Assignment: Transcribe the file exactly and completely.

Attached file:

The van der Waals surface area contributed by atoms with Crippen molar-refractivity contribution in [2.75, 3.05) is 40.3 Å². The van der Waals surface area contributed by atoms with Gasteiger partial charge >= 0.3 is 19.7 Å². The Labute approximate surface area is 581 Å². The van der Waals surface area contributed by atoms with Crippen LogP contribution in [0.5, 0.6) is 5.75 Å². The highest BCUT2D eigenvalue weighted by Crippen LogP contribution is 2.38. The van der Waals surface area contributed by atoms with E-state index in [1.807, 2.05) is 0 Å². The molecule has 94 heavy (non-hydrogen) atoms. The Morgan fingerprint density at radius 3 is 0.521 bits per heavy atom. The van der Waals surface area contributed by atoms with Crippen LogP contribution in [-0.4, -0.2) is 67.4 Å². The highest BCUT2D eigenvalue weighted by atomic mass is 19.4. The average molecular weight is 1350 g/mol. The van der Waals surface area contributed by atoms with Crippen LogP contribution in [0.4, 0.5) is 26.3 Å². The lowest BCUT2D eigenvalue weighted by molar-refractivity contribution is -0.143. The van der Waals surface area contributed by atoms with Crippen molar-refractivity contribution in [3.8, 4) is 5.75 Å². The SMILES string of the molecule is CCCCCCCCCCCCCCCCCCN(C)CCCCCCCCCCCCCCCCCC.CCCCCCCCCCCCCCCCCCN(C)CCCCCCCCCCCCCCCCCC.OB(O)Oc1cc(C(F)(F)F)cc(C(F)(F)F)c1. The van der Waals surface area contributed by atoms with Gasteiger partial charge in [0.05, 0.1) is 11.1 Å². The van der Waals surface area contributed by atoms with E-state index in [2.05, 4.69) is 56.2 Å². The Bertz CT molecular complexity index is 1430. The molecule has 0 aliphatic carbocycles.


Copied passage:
The van der Waals surface area contributed by atoms with Crippen molar-refractivity contribution in [2.75, 3.05) is 40.3 Å². The van der Waals surface area contributed by atoms with Gasteiger partial charge >= 0.3 is 19.7 Å². The Labute approximate surface area is 581 Å². The van der Waals surface area contributed by atoms with Crippen LogP contribution in [0.5, 0.6) is 5.75 Å². The highest BCUT2D eigenvalue weighted by Crippen LogP contribution is 2.38. The van der Waals surface area contributed by atoms with E-state index in [1.807, 2.05) is 0 Å². The molecule has 94 heavy (non-hydrogen) atoms. The Morgan fingerprint density at radius 3 is 0.521 bits per heavy atom. The van der Waals surface area contributed by atoms with Crippen LogP contribution in [-0.4, -0.2) is 67.4 Å². The highest BCUT2D eigenvalue weighted by atomic mass is 19.4. The average molecular weight is 1350 g/mol. The van der Waals surface area contributed by atoms with Crippen LogP contribution in [0.4, 0.5) is 26.3 Å². The lowest BCUT2D eigenvalue weighted by molar-refractivity contribution is -0.143. The van der Waals surface area contributed by atoms with Crippen molar-refractivity contribution in [3.8, 4) is 5.75 Å². The SMILES string of the molecule is CCCCCCCCCCCCCCCCCCN(C)CCCCCCCCCCCCCCCCCC.CCCCCCCCCCCCCCCCCCN(C)CCCCCCCCCCCCCCCCCC.OB(O)Oc1cc(C(F)(F)F)cc(C(F)(F)F)c1. The van der Waals surface area contributed by atoms with Gasteiger partial charge in [0.05, 0.1) is 11.1 Å². The van der Waals surface area contributed by atoms with E-state index in [2.05, 4.69) is 56.2 Å². The Bertz CT molecular complexity index is 1430. The molecule has 0 aliphatic carbocycles.